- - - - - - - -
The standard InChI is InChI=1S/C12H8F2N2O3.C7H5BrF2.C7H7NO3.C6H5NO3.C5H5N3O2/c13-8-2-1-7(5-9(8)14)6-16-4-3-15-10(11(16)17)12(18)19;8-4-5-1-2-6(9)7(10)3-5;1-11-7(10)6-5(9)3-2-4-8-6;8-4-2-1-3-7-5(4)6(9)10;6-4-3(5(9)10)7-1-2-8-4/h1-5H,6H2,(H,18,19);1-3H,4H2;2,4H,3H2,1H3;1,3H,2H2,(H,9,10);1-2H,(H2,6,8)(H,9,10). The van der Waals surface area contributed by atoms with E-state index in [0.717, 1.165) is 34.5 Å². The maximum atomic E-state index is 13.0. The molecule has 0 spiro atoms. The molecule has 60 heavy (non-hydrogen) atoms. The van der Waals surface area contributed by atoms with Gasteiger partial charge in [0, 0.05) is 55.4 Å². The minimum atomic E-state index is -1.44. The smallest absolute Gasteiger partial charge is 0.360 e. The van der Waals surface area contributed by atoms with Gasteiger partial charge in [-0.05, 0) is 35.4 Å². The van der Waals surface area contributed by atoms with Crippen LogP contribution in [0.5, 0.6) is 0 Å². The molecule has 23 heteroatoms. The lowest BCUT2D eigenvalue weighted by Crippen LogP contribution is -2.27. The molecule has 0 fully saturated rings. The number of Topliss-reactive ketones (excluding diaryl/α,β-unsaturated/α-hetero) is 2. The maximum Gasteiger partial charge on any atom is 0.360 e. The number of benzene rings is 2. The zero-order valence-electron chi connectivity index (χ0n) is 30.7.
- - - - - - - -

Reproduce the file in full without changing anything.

The standard InChI is InChI=1S/C12H8F2N2O3.C7H5BrF2.C7H7NO3.C6H5NO3.C5H5N3O2/c13-8-2-1-7(5-9(8)14)6-16-4-3-15-10(11(16)17)12(18)19;8-4-5-1-2-6(9)7(10)3-5;1-11-7(10)6-5(9)3-2-4-8-6;8-4-2-1-3-7-5(4)6(9)10;6-4-3(5(9)10)7-1-2-8-4/h1-5H,6H2,(H,18,19);1-3H,4H2;2,4H,3H2,1H3;1,3H,2H2,(H,9,10);1-2H,(H2,6,8)(H,9,10). The van der Waals surface area contributed by atoms with E-state index in [0.717, 1.165) is 34.5 Å². The maximum atomic E-state index is 13.0. The molecule has 0 spiro atoms. The molecule has 60 heavy (non-hydrogen) atoms. The van der Waals surface area contributed by atoms with Gasteiger partial charge in [0, 0.05) is 55.4 Å². The minimum atomic E-state index is -1.44. The smallest absolute Gasteiger partial charge is 0.360 e. The van der Waals surface area contributed by atoms with Gasteiger partial charge in [-0.05, 0) is 35.4 Å². The van der Waals surface area contributed by atoms with Crippen LogP contribution in [0.5, 0.6) is 0 Å². The molecule has 23 heteroatoms. The lowest BCUT2D eigenvalue weighted by Crippen LogP contribution is -2.27. The molecule has 0 fully saturated rings. The number of Topliss-reactive ketones (excluding diaryl/α,β-unsaturated/α-hetero) is 2. The maximum Gasteiger partial charge on any atom is 0.360 e. The number of benzene rings is 2. The zero-order valence-electron chi connectivity index (χ0n) is 30.7.